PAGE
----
1977 North Indian Ocean cyclone season

From Wikipedia, the free encyclopedia
Jump to navigation Jump to search
1977 North Indian Ocean cyclone season
1977 North Indian Ocean cyclone season summary.jpg
Season summary map
Seasonal boundaries
First system formed May 10, 1977
Last system dissipated November 20, 1977
Seasonal statistics
Total fatalities Unknown
Total damage Unknown
Related articles
North Indian Ocean tropical cyclone seasons
1975, 1976, 1977, 1978, 1979

The 1977 North Indian Ocean cyclone season was part of the annual cycle of tropical cyclone formation. The season has no official bounds but cyclones tend to form between April and December. These dates conventionally delimit the period of each year when most tropical cyclones form in the northern Indian Ocean. There are two main seas in the North Indian Ocean—the Bay of Bengal to the east of the Indian subcontinent and the Arabian Sea to the west of India. The official Regional Specialized Meteorological Centre in this basin is the India Meteorological Department (IMD), while the Joint Typhoon Warning Center (JTWC) releases unofficial advisories. An average of five tropical cyclones form in the North Indian Ocean every season with peaks in May and November.[1] Cyclones occurring between the meridians 45°E and 100°E are included in the season by the IMD.[2]


May Bay of Bengal cyclone[edit]

Tropical storm (SSHWS)
Duration May 10 – May 13
Peak intensity 110 km/h (70 mph) (1-min) 

June Masirah cyclone[edit]

Category 1 tropical cyclone (SSHWS)
ArabianSeaJune121977.png 02A 1977 track.png
Duration June 9 – June 13
Peak intensity 120 km/h (75 mph) (1-min) 

On June 9, a tropical disturbance was noted off the west coast of India in the Arabian Sea. The system moved northward, followed by a northwest turn on June 10 while the system intensified into a tropical storm. It curved toward the west, and the JTWC reported the cyclone as reaching peak winds of 70 mph (110 km/h) on June 11. The JTWC issued the final advisory at 0800 UTC on June 13 as the storm was making landfall on Masirah Island.[3] The Oman Department of Meteorology reported the storm as being much stronger than the JTWC, with sustained winds of 105 mph (165 km/h) with gusts to 140 mph (230 km/h).[4] Shortly after striking Masirah, the storm moved ashore mainland Oman, causing rapid weakening to tropical depression status. The system dissipated on June 14 after crossing into southeastern Saudi Arabia.[3]

The cyclone was the strongest on record to make landfall on the Arabian Peninsula, until Cyclone Gonu surpassed it in 2007.[5][6] Overall, the cyclone caused 105 deaths and 48 injuries,[7] and 50,000 people were left homeless.[8]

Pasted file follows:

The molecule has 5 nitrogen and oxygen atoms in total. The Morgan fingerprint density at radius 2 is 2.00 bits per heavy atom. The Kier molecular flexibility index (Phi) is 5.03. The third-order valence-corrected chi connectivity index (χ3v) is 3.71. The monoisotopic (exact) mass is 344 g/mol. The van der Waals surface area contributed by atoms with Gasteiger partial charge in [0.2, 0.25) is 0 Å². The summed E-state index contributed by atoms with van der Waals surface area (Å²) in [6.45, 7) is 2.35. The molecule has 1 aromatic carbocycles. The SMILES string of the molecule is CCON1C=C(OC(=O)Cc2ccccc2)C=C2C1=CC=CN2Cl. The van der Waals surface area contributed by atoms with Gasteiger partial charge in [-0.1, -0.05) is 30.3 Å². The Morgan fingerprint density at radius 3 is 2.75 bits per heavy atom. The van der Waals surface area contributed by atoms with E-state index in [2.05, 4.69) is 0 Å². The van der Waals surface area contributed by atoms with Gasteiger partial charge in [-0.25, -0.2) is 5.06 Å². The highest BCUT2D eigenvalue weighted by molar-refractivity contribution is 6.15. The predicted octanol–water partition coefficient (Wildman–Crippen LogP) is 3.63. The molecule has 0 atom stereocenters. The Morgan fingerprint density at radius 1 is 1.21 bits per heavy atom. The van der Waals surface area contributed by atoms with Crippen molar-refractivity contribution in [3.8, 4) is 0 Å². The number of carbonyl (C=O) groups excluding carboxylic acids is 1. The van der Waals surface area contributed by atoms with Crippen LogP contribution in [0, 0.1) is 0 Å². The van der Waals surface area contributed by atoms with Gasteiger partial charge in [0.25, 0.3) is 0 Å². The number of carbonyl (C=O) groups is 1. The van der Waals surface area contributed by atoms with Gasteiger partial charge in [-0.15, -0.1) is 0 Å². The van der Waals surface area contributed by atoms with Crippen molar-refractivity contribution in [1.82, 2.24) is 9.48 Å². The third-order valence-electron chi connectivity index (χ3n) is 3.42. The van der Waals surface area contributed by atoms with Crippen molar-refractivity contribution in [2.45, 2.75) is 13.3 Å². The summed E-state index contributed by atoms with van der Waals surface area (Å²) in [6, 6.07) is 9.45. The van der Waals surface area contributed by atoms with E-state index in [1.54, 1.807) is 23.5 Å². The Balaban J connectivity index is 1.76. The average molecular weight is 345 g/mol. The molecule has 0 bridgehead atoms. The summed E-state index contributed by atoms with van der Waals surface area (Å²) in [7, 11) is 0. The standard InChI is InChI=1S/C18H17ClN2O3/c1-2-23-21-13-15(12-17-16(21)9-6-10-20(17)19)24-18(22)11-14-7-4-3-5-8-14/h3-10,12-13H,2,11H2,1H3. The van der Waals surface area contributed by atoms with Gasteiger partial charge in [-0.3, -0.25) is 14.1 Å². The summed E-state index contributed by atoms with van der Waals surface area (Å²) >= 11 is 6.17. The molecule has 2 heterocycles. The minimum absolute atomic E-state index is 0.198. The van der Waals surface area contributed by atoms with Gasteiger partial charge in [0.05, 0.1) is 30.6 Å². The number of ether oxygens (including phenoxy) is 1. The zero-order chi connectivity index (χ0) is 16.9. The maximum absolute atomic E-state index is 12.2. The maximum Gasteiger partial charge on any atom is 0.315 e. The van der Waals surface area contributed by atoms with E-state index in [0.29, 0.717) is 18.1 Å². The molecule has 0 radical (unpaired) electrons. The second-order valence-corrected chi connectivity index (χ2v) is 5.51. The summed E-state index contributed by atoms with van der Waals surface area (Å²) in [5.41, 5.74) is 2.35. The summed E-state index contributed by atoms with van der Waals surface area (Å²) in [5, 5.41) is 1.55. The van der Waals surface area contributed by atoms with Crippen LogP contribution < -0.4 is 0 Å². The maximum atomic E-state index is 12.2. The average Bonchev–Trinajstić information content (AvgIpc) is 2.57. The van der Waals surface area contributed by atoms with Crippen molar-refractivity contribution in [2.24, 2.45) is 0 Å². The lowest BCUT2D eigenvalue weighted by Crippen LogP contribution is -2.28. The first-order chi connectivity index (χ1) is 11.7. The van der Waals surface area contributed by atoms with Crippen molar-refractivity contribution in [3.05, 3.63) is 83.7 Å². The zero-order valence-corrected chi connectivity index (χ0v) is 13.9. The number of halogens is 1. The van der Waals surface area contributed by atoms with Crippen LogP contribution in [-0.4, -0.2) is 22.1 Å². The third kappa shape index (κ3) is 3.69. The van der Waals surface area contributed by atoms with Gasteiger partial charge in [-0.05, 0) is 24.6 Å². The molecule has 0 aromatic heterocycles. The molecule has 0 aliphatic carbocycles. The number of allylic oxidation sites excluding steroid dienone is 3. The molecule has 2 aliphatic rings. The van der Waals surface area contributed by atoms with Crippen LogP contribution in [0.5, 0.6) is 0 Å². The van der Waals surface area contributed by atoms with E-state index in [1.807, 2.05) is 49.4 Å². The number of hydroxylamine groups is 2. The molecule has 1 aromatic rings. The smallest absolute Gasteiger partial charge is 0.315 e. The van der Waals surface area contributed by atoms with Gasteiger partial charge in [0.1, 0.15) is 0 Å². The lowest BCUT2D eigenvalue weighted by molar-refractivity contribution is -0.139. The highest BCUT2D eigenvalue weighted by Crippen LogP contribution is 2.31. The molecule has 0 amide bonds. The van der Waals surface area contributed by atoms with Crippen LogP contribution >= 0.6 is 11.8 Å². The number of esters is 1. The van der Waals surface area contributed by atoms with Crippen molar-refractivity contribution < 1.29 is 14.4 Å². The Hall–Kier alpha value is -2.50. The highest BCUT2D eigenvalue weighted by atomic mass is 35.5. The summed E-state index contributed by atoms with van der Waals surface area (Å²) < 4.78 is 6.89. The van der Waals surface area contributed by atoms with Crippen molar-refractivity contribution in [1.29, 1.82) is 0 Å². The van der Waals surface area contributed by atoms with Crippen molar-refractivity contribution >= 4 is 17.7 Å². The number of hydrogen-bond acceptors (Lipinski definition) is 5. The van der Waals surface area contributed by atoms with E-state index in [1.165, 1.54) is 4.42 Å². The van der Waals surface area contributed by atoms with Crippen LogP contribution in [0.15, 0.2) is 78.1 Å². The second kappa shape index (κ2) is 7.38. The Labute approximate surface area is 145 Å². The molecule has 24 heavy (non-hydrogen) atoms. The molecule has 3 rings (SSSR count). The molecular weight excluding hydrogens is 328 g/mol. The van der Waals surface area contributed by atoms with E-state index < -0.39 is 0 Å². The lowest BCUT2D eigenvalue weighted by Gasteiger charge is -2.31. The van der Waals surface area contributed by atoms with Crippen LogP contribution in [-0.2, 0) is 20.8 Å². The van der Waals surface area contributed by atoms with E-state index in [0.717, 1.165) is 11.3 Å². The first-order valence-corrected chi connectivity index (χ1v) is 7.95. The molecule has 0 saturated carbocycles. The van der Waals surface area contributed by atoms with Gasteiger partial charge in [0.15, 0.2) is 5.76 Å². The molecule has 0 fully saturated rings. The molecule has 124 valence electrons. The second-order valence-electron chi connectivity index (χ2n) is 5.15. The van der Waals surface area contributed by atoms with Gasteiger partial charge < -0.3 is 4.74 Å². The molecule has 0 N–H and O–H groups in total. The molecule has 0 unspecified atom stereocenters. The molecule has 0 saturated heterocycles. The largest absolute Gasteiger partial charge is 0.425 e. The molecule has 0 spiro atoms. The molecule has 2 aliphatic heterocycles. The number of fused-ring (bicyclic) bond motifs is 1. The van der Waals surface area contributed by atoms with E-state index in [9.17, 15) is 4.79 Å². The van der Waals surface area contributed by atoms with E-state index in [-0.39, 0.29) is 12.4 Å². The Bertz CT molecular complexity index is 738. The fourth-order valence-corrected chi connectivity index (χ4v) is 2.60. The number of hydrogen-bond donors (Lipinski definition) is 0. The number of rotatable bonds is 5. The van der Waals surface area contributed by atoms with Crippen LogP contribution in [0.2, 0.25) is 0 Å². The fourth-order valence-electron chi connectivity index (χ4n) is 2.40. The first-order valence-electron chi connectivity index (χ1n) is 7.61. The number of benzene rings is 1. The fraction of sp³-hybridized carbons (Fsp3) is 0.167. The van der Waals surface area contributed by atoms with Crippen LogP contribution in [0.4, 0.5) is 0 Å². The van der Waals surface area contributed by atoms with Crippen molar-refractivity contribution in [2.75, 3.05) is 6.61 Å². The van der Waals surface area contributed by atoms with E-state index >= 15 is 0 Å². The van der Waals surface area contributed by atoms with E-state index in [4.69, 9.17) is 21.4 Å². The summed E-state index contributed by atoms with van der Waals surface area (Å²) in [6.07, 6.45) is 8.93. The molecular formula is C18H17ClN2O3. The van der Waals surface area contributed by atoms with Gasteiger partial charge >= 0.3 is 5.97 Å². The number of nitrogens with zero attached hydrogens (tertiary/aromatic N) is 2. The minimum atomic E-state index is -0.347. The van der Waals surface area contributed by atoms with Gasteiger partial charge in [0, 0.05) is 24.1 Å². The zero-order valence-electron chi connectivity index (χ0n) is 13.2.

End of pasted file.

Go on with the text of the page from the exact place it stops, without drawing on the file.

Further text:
Andhra Pradesh cyclone[edit]

Extremely severe cyclonic storm (IMD)
Category 4 tropical cyclone (SSHWS)
Nov1977indiatc.png 06B 1977 track.png
Duration November 14 – November 20
Peak intensity 205 km/h (125 mph) (3-min)  919 hPa (mbar)

The monsoon trough spawned a tropical depression on November 14. It tracked westward, becoming a tropical storm on the November 15 and a cyclone on November 16. A break in the subtropical ridge pulled the cyclone northward, where it slowly strengthened to a peak of 125 mph winds. It hit the Andhra Pradesh coastline on November 19 at that intensity, and dissipated the next day. Strong winds, heavy flooding, and storm surge of 5 meters high killed 10,000 people,[9] left hundreds of thousands homeless, killed 40,000 cattle.[10] and destroyed 40% of India's food grains.

See also[edit]


  1. ^ "Frequently Asked Questions: What is the annual frequency of Cyclones over the Indian Seas? What is its intra-annual variation?". Indian Meteorological Department. 2012. Archived from the original on May 21, 2015. Retrieved June 8, 2012. 
  2. ^ "Bulletins Issued by Regional Specialized Meteorological Centre (RSMC) - Tropical Cyclones, New Delhi" (PDF). India Meteorological Department. May 25, 2009. Retrieved July 16, 2012. 
  3. ^ a b Joint Typhoon Warning Center Staff (1977). "Annual Typhoon Report" (PDF). United States Military. Archived from the original (PDF) on June 7, 2011. Retrieved 2010-12-18. 
  4. ^ Yassine Charabi (2009). Indian Ocean: Tropical Cyclones and Climate Change. Springer. Retrieved 18 December 2010. 
  5. ^ NASA (2007). "Rare Tropical Cyclone Churns in Arabian Sea". Retrieved 2010-12-18. 
  6. ^ Staff Writer (2007-06-06). "Weakening cyclone Gonu hits Oman". Agence French-Presse. Archived from the original on 21 November 2010. Retrieved 2010-12-18. 
  7. ^ Office of U.S. Foreign Disaster Assistance (August 1993). "Significant Data on Major Disasters Worldwide 1990–present" (PDF). Retrieved 2009-03-25. 
  8. ^ Staff Writer (1977-06-20). "50 Killed in Oman Hurricane". The Sydney herald. AAP-Reuters. Retrieved 2010-12-18. 
  9. ^ "Natural catastrophes and man-made disasters in 2008: North America and Asia suffer heavy losses" (PDF). Swiss Reinsurance Company Ltd. 21 January 2009. p. 38. Retrieved 23 May 2017. 
  10. ^ Dipankar C. Patnaik & N. Sivagnanam (November 2007). "DISASTER VULNERABILITY OF COASTAL STATES: A Short Case Study of Orissa, India". Social Science Research Network. p. 4. SSRN 1074845Freely accessible. 

External links[edit]